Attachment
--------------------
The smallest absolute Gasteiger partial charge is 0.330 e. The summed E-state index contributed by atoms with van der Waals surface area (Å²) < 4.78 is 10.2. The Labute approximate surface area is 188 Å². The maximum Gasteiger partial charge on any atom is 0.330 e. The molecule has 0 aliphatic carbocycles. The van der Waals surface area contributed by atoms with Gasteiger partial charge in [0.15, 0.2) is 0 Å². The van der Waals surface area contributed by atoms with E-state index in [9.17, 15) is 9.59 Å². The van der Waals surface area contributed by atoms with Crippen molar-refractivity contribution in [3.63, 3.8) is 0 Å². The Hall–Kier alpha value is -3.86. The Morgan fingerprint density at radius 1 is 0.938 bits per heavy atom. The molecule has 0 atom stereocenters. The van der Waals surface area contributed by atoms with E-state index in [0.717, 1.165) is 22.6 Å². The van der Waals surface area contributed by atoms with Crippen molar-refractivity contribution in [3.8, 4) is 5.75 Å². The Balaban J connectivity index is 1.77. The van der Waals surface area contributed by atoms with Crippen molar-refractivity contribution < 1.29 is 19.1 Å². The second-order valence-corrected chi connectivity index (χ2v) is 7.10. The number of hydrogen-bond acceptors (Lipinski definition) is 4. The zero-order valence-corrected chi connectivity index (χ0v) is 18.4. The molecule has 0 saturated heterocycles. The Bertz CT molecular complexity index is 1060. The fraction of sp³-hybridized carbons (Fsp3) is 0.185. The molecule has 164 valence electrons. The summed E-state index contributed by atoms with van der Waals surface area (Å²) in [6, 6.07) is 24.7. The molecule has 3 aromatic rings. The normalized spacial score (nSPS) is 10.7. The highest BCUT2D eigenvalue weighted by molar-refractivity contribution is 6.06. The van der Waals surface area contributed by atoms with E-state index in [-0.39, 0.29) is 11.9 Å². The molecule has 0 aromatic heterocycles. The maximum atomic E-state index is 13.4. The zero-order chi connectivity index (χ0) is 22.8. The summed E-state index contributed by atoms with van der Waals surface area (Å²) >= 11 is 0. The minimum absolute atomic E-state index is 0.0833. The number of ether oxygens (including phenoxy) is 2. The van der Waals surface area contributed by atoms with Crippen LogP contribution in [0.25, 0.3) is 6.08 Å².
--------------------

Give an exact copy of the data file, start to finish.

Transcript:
The smallest absolute Gasteiger partial charge is 0.330 e. The summed E-state index contributed by atoms with van der Waals surface area (Å²) < 4.78 is 10.2. The Labute approximate surface area is 188 Å². The maximum Gasteiger partial charge on any atom is 0.330 e. The molecule has 0 aliphatic carbocycles. The van der Waals surface area contributed by atoms with Gasteiger partial charge in [0.15, 0.2) is 0 Å². The van der Waals surface area contributed by atoms with E-state index in [9.17, 15) is 9.59 Å². The van der Waals surface area contributed by atoms with Crippen molar-refractivity contribution in [3.63, 3.8) is 0 Å². The Hall–Kier alpha value is -3.86. The Morgan fingerprint density at radius 1 is 0.938 bits per heavy atom. The molecule has 0 atom stereocenters. The van der Waals surface area contributed by atoms with E-state index in [0.717, 1.165) is 22.6 Å². The van der Waals surface area contributed by atoms with Crippen molar-refractivity contribution in [3.8, 4) is 5.75 Å². The Balaban J connectivity index is 1.77. The van der Waals surface area contributed by atoms with Crippen molar-refractivity contribution < 1.29 is 19.1 Å². The second-order valence-corrected chi connectivity index (χ2v) is 7.10. The number of hydrogen-bond acceptors (Lipinski definition) is 4. The zero-order valence-corrected chi connectivity index (χ0v) is 18.4. The molecule has 0 saturated heterocycles. The Bertz CT molecular complexity index is 1060. The fraction of sp³-hybridized carbons (Fsp3) is 0.185. The molecule has 164 valence electrons. The summed E-state index contributed by atoms with van der Waals surface area (Å²) in [6, 6.07) is 24.7. The molecule has 3 aromatic rings. The normalized spacial score (nSPS) is 10.7. The highest BCUT2D eigenvalue weighted by molar-refractivity contribution is 6.06. The van der Waals surface area contributed by atoms with E-state index in [-0.39, 0.29) is 11.9 Å². The molecule has 0 aromatic heterocycles. The maximum atomic E-state index is 13.4. The zero-order chi connectivity index (χ0) is 22.8. The summed E-state index contributed by atoms with van der Waals surface area (Å²) >= 11 is 0. The minimum absolute atomic E-state index is 0.0833. The number of ether oxygens (including phenoxy) is 2. The van der Waals surface area contributed by atoms with Crippen LogP contribution in [0.25, 0.3) is 6.08 Å².